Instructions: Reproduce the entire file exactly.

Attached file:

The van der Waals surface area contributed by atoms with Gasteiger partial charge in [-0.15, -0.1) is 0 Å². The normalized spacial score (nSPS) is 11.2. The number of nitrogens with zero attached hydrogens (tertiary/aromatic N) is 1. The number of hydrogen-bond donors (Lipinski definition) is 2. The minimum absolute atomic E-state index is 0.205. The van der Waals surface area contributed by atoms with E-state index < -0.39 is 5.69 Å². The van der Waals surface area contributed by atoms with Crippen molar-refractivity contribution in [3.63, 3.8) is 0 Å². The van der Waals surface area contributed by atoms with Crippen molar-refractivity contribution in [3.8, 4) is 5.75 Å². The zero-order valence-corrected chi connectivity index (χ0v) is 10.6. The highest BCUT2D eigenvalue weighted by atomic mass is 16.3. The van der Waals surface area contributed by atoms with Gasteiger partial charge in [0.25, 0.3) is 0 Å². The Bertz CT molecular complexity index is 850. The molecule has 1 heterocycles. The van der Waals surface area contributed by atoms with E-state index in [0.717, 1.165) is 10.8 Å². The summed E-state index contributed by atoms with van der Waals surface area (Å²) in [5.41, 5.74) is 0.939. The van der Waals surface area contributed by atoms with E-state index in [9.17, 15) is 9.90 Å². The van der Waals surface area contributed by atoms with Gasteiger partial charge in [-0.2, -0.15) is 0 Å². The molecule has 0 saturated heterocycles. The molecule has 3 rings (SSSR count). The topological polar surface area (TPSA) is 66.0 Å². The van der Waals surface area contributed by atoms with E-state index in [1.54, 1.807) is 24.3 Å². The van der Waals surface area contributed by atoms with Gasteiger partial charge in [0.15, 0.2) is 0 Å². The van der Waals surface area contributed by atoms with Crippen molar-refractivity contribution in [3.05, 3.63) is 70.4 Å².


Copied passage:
The van der Waals surface area contributed by atoms with Gasteiger partial charge in [-0.15, -0.1) is 0 Å². The normalized spacial score (nSPS) is 11.2. The number of nitrogens with zero attached hydrogens (tertiary/aromatic N) is 1. The number of hydrogen-bond donors (Lipinski definition) is 2. The minimum absolute atomic E-state index is 0.205. The van der Waals surface area contributed by atoms with E-state index < -0.39 is 5.69 Å². The van der Waals surface area contributed by atoms with Crippen molar-refractivity contribution in [3.63, 3.8) is 0 Å². The van der Waals surface area contributed by atoms with Crippen molar-refractivity contribution in [3.8, 4) is 5.75 Å². The zero-order valence-corrected chi connectivity index (χ0v) is 10.6. The highest BCUT2D eigenvalue weighted by atomic mass is 16.3. The van der Waals surface area contributed by atoms with Gasteiger partial charge in [0.25, 0.3) is 0 Å². The Bertz CT molecular complexity index is 850. The molecule has 1 heterocycles. The van der Waals surface area contributed by atoms with E-state index in [0.717, 1.165) is 10.8 Å². The summed E-state index contributed by atoms with van der Waals surface area (Å²) in [5.41, 5.74) is 0.939. The van der Waals surface area contributed by atoms with E-state index in [9.17, 15) is 9.90 Å². The van der Waals surface area contributed by atoms with Gasteiger partial charge in [-0.2, -0.15) is 0 Å². The molecule has 0 saturated heterocycles. The molecule has 3 rings (SSSR count). The topological polar surface area (TPSA) is 66.0 Å². The van der Waals surface area contributed by atoms with E-state index in [1.54, 1.807) is 24.3 Å². The van der Waals surface area contributed by atoms with Gasteiger partial charge in [0.15, 0.2) is 0 Å². The van der Waals surface area contributed by atoms with Crippen molar-refractivity contribution in [3.05, 3.63) is 70.4 Å².